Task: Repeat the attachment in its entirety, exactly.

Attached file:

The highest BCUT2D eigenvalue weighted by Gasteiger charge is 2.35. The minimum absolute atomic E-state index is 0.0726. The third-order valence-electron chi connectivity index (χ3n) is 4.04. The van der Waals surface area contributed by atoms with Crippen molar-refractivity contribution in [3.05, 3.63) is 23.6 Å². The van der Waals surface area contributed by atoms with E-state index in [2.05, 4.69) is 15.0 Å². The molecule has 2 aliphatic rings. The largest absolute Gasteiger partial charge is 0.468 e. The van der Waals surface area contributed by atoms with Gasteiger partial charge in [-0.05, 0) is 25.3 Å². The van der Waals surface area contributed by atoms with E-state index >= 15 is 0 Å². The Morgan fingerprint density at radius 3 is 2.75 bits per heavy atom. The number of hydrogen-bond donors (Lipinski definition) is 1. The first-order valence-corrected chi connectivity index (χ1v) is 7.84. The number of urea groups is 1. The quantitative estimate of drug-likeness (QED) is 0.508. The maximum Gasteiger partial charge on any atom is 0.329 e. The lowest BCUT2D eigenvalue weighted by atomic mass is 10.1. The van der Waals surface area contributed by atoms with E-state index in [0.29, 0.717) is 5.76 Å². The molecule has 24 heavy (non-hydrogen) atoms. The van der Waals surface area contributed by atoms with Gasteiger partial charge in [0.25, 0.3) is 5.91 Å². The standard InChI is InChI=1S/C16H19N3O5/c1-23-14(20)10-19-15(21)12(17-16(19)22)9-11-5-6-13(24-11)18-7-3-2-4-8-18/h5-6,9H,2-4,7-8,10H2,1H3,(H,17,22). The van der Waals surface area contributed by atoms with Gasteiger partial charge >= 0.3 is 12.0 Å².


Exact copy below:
The highest BCUT2D eigenvalue weighted by Gasteiger charge is 2.35. The minimum absolute atomic E-state index is 0.0726. The third-order valence-electron chi connectivity index (χ3n) is 4.04. The van der Waals surface area contributed by atoms with Crippen molar-refractivity contribution in [3.05, 3.63) is 23.6 Å². The van der Waals surface area contributed by atoms with E-state index in [2.05, 4.69) is 15.0 Å². The molecule has 2 aliphatic rings. The largest absolute Gasteiger partial charge is 0.468 e. The van der Waals surface area contributed by atoms with Gasteiger partial charge in [-0.05, 0) is 25.3 Å². The van der Waals surface area contributed by atoms with E-state index >= 15 is 0 Å². The Morgan fingerprint density at radius 3 is 2.75 bits per heavy atom. The number of hydrogen-bond donors (Lipinski definition) is 1. The first-order valence-corrected chi connectivity index (χ1v) is 7.84. The number of urea groups is 1. The quantitative estimate of drug-likeness (QED) is 0.508. The maximum Gasteiger partial charge on any atom is 0.329 e. The lowest BCUT2D eigenvalue weighted by atomic mass is 10.1. The van der Waals surface area contributed by atoms with E-state index in [0.29, 0.717) is 5.76 Å². The molecule has 24 heavy (non-hydrogen) atoms. The van der Waals surface area contributed by atoms with Gasteiger partial charge in [0.25, 0.3) is 5.91 Å². The standard InChI is InChI=1S/C16H19N3O5/c1-23-14(20)10-19-15(21)12(17-16(19)22)9-11-5-6-13(24-11)18-7-3-2-4-8-18/h5-6,9H,2-4,7-8,10H2,1H3,(H,17,22). The van der Waals surface area contributed by atoms with Gasteiger partial charge >= 0.3 is 12.0 Å².